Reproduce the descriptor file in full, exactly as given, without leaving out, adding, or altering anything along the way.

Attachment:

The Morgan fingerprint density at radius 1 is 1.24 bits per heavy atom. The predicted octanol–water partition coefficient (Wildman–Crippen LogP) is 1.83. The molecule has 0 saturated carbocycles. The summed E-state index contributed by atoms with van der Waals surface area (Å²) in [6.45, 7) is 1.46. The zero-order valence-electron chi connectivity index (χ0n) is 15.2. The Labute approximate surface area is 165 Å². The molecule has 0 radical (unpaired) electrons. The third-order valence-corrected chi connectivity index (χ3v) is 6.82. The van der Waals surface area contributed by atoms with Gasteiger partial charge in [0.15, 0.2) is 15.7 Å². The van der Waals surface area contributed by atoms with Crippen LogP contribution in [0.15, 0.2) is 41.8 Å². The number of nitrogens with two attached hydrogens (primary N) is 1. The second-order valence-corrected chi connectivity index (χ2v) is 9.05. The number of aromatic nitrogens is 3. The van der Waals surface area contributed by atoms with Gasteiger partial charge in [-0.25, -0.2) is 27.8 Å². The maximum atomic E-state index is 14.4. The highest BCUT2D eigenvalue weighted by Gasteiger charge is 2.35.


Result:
The Morgan fingerprint density at radius 1 is 1.24 bits per heavy atom. The predicted octanol–water partition coefficient (Wildman–Crippen LogP) is 1.83. The molecule has 0 saturated carbocycles. The summed E-state index contributed by atoms with van der Waals surface area (Å²) in [6.45, 7) is 1.46. The zero-order valence-electron chi connectivity index (χ0n) is 15.2. The Labute approximate surface area is 165 Å². The molecule has 0 radical (unpaired) electrons. The third-order valence-corrected chi connectivity index (χ3v) is 6.82. The van der Waals surface area contributed by atoms with Gasteiger partial charge in [0.15, 0.2) is 15.7 Å². The van der Waals surface area contributed by atoms with Crippen LogP contribution in [0.15, 0.2) is 41.8 Å². The number of nitrogens with two attached hydrogens (primary N) is 1. The second-order valence-corrected chi connectivity index (χ2v) is 9.05. The number of aromatic nitrogens is 3. The van der Waals surface area contributed by atoms with Gasteiger partial charge in [-0.25, -0.2) is 27.8 Å². The maximum atomic E-state index is 14.4. The highest BCUT2D eigenvalue weighted by Gasteiger charge is 2.35.